None Provided22 Book Report

This essay has a total of 1262 words and 6 pages.


None Provided22





Michael Endre Anderson
The Bible

October 10, 2000

1 Samuel 28 Exegesis Paper
The book of 1 Samuel, a part of the Old Testament, sparks the dawn of the United Kingdom
of Israel by telling of its first king, Saul. Samuel is one of the first talked about
pre-literary prophets in the bible perhaps because he anointed the first king of the
United Kingdom. He is a prophet by definition because he possessed the ability to
converse with the almighty Yahweh. Samuel and Saul are key players to the rise of the
kingdom but Saul runs into trouble and disobeys God, which leads him to his own inevitable
demise.

In 1 Samuel 28: 1-25 Yahweh guides Saul to his death because he has outright deceived and
disobeyed God. This passage sets an example to obey Yahweh; otherwise he will inflict
punishment upon the disobedient. It portrays that Yahweh’s love, power, and
covenant should never be taken for granted. Saul is, in essence, a pawn in an overall
lesson and story by God. It is quite possible that the disobedience of God and punishment
inflicted upon him was his very fate that only God could control.

A brief overview: During the time of 1 Samuel 28, there is a major conflict between the
Philistines and the Israelites. The two respective armies meet up for confrontation near
Jerzeel between Shunem (Philistine encampment) and Gilboa (Israelite encampment) (this is
anomalous because in 1 Samuel 29:1 it says that they are still at Apheq and reach Jerzeel
later on stated in verse 29:11). When Saul observed the Philistine army he became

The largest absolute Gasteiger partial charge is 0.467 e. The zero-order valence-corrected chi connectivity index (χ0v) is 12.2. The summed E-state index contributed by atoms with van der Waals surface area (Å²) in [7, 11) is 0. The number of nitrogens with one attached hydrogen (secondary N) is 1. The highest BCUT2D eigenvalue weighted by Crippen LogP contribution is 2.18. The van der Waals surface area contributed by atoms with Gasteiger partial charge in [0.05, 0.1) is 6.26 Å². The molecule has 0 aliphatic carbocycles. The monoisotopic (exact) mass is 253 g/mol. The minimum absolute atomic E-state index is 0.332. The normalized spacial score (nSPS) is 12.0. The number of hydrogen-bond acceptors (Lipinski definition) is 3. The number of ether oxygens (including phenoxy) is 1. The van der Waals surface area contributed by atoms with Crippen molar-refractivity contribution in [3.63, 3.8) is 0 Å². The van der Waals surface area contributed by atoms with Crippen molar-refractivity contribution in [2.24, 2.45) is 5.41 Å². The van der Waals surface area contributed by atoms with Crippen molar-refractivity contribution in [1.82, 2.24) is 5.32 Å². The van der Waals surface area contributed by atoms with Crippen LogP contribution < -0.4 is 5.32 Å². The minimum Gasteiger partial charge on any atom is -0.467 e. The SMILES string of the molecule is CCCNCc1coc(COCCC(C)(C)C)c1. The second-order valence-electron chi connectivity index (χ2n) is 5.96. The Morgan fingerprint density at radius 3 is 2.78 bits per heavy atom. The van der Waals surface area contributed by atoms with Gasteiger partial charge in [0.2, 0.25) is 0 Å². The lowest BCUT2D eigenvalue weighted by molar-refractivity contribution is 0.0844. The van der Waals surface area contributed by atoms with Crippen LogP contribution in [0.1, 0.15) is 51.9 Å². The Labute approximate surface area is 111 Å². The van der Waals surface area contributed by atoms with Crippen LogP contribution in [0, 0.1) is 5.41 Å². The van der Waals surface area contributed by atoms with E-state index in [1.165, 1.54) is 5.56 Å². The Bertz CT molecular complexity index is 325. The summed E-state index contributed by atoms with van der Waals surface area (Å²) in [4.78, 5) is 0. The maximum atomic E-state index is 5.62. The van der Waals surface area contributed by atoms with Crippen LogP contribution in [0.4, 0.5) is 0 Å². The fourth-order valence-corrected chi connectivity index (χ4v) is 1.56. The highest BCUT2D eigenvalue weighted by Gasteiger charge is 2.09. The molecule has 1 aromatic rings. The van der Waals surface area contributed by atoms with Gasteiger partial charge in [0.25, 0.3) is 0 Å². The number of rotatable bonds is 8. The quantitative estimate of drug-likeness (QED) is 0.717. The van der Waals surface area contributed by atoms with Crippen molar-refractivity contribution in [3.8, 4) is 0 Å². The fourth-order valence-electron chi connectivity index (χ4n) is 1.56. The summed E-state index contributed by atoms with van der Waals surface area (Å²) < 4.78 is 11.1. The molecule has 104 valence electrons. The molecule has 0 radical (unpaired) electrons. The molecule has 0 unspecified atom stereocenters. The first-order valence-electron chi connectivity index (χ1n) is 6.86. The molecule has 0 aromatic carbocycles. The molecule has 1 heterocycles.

tremendously afraid, assumingly because of their size and superiority in weaponry (Mc
Carter comments on the passage that the Philistines possessed such warring implements as
bronze and iron, which were advanced metals of that time.) So, he tried to consult the
all-powerful Yahweh for guidance and help, but the Lord did not answer him. (The
Israelites did not concern themselves with size because they felt they possessed the
spirit of God through their covenant with Yahweh.) As a result Saul becomes hypocritical
by searching out a medium or necromancer, which is a consulter of the dead. Saul had
previously wiped out all of the mediums and wizards from the land because they were evil
in the eyes of Yahweh. Because of his realized hypocrisy, he disguised himself and
visited the medium his servants had sought out in Endor. He told the medium to call upon
Samuel and so she immediately suspected that he is Saul. She knew that her work was
extremely illegal by Saul’s court, so she became afraid until he reassured her that
he was permitting the act in that occasion. She then called upon Samuel. Samuel
apparently took over the medium’s body or appears in some other way to Saul. So
Saul did what he came there for and asked for advise on his latest predicament. The
irritated and disturbed Samuel explained that Yahweh is taking away his kingdom and giving
it to David because of his disobedience of not carrying out the Lord’s punishment
against the Amalekites (according to Mc Carter the dead had some way of knowing
God’s plans and had access to them). So, Saul fell to the ground in anguish from
the news and lack of energy caused by fasting. The medium quickly attended to him and
forced him to eat. Saul and his servants then left. And there the chapter ends.

Yahweh took the kingdom from Saul because Saul did not carry out Yahweh’s plan of
killing off the Amalekites. Before Saul’s time, during the era of the Passover when
the Jews were wandering in the wilderness, the Amalekites reportedly attacked them from
behind. This angered Yahweh, and to keep the Covenant, Yahweh forced revenge through
Saul’s reign. Saul failed and was punished. God took his kingdom, his army, and
his sons, and eventually his life away as punishment for being disobedient. Yahweh had
given the kingdom to Saul and easily took it from him. This demonstrates God’s
love, but also shows his wrath and power. The apparent lesson to be learned is to never
take advantage of God and his promises or else.

However, without Saul’s disobedience David would never have come about, or at least
not so soon. It seems throughout history that God sends people down the so-called
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